Now, West's antics earlier this year -- whining when he lost a "new artist" award to country singer Gretchen Wilson shows that he still has a way to go in terms of maturity, no question. It also shows that he's human and not perfect. But he should still be judged on his overall product and image -- which is far more original and complex than most of his peers.

So the question is: What is rap's ultimate direction? Is it a "Fitty Future" celebrating the nearly-two decades old gangsta sensibility? Or is a "West Way" that is more thoughtful and demonstrating a greater awareness of life?

UPDATE: Okay, I hereby dub "Li'l Karol" GOP Queen Bee! Preach, sister (or "sista" or whatever...)! Can't you-know-what wit da Queen!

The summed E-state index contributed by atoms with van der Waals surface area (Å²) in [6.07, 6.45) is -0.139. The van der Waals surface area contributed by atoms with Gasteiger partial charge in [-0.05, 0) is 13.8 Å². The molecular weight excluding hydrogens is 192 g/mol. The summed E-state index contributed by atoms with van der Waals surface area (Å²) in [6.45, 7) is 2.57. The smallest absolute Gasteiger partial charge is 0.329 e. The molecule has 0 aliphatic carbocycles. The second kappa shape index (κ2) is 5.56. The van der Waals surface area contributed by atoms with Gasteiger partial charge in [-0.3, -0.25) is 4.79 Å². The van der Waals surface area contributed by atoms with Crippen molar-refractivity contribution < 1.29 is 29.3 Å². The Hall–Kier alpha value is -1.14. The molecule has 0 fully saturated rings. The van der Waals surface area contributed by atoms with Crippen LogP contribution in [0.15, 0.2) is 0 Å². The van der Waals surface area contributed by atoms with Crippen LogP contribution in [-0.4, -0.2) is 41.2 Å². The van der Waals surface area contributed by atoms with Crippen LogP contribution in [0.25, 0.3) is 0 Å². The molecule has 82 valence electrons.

UPDATE II: As far as whether Fitty is a "real" gangsta (a la the NWA/Tupac stuff back in the day): Well in terms of lyrics and talent, maybe not. But given his glamorization of how many times he's gotten shot, the whole "Get Rich or Die Tryin'" schtick and the hyped-up "beef" with The Game that spills over into real gunplay at radio stations, he certainly tries to sell the image. Given that image is everything in the rap (contemporary entertainment?) world, he can be considered a "gangsta-pusher." Whether dat shit is real, yo'...well, the ugly image is real.